Exclusive: Ron Frain On His Move From Bridge Development To Sterling Bay
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With projects like 1K Fulton, McDonald’s new West Loop headquarters, the Gogo Building, 121 West Wacker and the Hillshire Brands HQ, Sterling Bay has become the most recognizable developer in Chicago commercial real estate across a variety of asset classes. The firm has been notably absent in industrial real estate. That is about to change.
Earlier this month, Sterling Bay hired Bridge Development Partners co-founder Ron Frain as principal to run its new industrial division, a move intended to capitalize on the momentum in the highly competitive Chicago industrial real estate market. It intends to expand this platform nationwide eventually.
Frain’s credentials during his 50-year career may be unmatched. He started his career at Gottlieb/Beale, managing development and marketing activities for industrial and office buildings. In 1972, he and the other principals of Gottlieb/Beale formed Hawthorn Realty Group, where Frain served as executive vice president, chief administrative officer and director of industrial development.
He co-founded Frain Camins & Swartchild in 1978 and oversaw its growth into one of the city’s largest real estate firms. FC&S was acquired by Insignia/ESG in 1997, and Frain left three years later to co-found Bridge Development Partners.
Frain said Bridge went through a period of being a local developer of industrial product, but changed focus after the post-2008 downturn to become a merchant builder. Frain’s capital partners pushed Bridge to expand beyond Illinois into other core national industrial markets.
After building a large national portfolio, Frain and the capital partners began laying the groundwork for a succession plan in 2015.
“I built Bridge as far as I wanted to take it, and we started selling some holdings," Frain said.
Enter Andy Gloor. Sterling Bay’s managing principal reached out to Frain with an offer: Sterling Bay’s capital partners were pushing to move into industrial real estate. Frain met with Gloor and the partners over the next month, to get a feel for how serious the firm was about moving into industrial.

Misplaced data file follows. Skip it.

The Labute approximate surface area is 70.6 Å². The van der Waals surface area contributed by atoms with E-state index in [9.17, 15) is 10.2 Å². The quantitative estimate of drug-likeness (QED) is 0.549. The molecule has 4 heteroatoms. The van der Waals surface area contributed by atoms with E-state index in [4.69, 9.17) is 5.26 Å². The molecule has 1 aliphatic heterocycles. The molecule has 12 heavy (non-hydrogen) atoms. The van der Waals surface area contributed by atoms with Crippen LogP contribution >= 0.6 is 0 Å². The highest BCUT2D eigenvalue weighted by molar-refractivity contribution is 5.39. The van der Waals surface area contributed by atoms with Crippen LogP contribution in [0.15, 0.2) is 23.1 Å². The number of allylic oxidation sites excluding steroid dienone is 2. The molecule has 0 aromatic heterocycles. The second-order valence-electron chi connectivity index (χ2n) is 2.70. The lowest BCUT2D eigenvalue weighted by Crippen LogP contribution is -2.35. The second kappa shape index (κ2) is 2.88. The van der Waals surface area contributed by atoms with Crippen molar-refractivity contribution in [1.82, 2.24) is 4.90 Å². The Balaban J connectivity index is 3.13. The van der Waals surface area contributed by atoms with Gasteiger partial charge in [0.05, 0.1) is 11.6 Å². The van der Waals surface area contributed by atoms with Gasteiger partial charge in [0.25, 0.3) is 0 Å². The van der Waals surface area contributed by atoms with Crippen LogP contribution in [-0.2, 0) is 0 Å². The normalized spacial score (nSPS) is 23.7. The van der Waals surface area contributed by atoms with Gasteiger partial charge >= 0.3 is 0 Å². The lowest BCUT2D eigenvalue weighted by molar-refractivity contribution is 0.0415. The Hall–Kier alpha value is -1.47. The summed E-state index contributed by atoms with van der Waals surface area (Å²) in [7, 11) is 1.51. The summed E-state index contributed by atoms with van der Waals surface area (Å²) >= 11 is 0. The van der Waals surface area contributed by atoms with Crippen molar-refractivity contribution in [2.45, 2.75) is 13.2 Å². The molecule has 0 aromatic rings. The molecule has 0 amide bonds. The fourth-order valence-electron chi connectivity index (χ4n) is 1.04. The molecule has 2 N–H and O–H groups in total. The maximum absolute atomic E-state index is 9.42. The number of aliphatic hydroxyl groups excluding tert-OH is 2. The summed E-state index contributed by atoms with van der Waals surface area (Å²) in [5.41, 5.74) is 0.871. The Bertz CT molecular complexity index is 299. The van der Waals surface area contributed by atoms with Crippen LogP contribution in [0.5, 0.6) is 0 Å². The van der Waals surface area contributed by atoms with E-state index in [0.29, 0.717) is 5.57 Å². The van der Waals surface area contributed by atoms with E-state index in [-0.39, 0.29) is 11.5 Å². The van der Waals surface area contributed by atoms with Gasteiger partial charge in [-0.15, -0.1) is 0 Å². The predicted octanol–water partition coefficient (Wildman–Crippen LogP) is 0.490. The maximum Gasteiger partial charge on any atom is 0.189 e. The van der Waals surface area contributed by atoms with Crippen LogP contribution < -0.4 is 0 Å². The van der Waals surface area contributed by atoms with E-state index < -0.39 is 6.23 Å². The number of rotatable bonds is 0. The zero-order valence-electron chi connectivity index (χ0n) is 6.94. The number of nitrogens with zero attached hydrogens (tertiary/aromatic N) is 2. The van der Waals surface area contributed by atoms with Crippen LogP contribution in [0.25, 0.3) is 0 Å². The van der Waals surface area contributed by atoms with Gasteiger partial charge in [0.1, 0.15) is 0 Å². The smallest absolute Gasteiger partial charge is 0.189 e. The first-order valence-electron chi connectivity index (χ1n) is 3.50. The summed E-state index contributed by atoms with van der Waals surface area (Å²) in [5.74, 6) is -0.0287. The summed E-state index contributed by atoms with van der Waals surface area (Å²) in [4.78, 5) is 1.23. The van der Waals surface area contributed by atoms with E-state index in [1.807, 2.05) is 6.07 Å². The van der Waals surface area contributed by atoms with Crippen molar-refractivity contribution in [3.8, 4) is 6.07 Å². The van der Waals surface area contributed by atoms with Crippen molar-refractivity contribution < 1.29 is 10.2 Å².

“It’s a young company,” Frain said. “I like the energy and innovation that Sterling Bay brings to the industry.”
Frain’s move to Sterling Bay is a reunion for Frain and Gloor, who got his start in real estate as a broker with FC&S in 1994. Frain said he knew from his first interview with Gloor that he would be destined for big things in the industry. He saw a high energy level and thought process, an intense competitive streak and, most important, a good nature. Frain knew Gloor had designs beyond being a broker and was not surprised when Gloor left FC&S when it was acquired by Insignia to strike out on his own as a developer.
Frain said Sterling Bay’s industrial strategy will focus on identifying infill sites where it can build state-of-the-art product that it can hold long term. Frain said the key to succeeding in infill sites is be ready to act fast when brokers approach with the right opportunities. He believes his track record for responding quickly will allow Sterling Bay to compete, but not overpay, for opportunities.
“In the industrial sector, as in much of Chicago’s real estate industry right now, seller expectations are currently outsized,” Frain said.
Frain said it is not likely Sterling Bay will build industrial in the nearly 60 acres it controls in the North Branch Industrial Corridor, as it may be too expensive. But he is not discounting it entirely. Frain has been meeting with logistics experts to get a better understanding of the changing dynamics there and in e-commerce. Frain said Sterling Bay is looking for the right sites in the city with access to highways and population density to serve the wider area. One area on Frain’s wish list is along the Stevenson expressway, near Damen Avenue.
“That is an area of Chicago that is ripe with infill industrial opportunities,” Frain said.